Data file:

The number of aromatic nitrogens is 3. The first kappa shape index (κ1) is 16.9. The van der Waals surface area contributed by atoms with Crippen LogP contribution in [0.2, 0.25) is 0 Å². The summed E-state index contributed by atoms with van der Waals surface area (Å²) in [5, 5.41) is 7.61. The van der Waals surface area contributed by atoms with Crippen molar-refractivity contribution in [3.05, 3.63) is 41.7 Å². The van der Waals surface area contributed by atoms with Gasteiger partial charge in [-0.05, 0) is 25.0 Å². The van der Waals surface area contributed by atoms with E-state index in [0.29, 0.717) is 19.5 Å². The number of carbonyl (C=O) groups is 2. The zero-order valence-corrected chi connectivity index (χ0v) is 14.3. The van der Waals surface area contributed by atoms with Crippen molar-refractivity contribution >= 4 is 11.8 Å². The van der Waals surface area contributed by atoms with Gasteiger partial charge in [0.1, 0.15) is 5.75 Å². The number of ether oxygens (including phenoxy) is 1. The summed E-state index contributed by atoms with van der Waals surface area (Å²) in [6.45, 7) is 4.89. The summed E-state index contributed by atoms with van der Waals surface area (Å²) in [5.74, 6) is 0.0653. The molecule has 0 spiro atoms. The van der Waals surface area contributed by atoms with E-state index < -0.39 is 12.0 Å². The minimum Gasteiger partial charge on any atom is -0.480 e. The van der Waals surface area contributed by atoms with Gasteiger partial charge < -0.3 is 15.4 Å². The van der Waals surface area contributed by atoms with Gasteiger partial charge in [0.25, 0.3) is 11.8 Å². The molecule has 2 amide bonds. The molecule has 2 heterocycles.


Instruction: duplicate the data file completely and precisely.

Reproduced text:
The number of aromatic nitrogens is 3. The first kappa shape index (κ1) is 16.9. The van der Waals surface area contributed by atoms with Crippen LogP contribution in [0.2, 0.25) is 0 Å². The summed E-state index contributed by atoms with van der Waals surface area (Å²) in [5, 5.41) is 7.61. The van der Waals surface area contributed by atoms with Crippen molar-refractivity contribution in [3.05, 3.63) is 41.7 Å². The van der Waals surface area contributed by atoms with Gasteiger partial charge in [-0.05, 0) is 25.0 Å². The van der Waals surface area contributed by atoms with E-state index in [0.29, 0.717) is 19.5 Å². The number of carbonyl (C=O) groups is 2. The zero-order valence-corrected chi connectivity index (χ0v) is 14.3. The van der Waals surface area contributed by atoms with Crippen molar-refractivity contribution >= 4 is 11.8 Å². The van der Waals surface area contributed by atoms with Gasteiger partial charge in [0.1, 0.15) is 5.75 Å². The number of ether oxygens (including phenoxy) is 1. The summed E-state index contributed by atoms with van der Waals surface area (Å²) in [6.45, 7) is 4.89. The summed E-state index contributed by atoms with van der Waals surface area (Å²) in [5.74, 6) is 0.0653. The molecule has 0 spiro atoms. The van der Waals surface area contributed by atoms with E-state index < -0.39 is 12.0 Å². The minimum Gasteiger partial charge on any atom is -0.480 e. The van der Waals surface area contributed by atoms with Gasteiger partial charge < -0.3 is 15.4 Å². The van der Waals surface area contributed by atoms with Gasteiger partial charge in [0.25, 0.3) is 11.8 Å². The molecule has 2 amide bonds. The molecule has 2 heterocycles.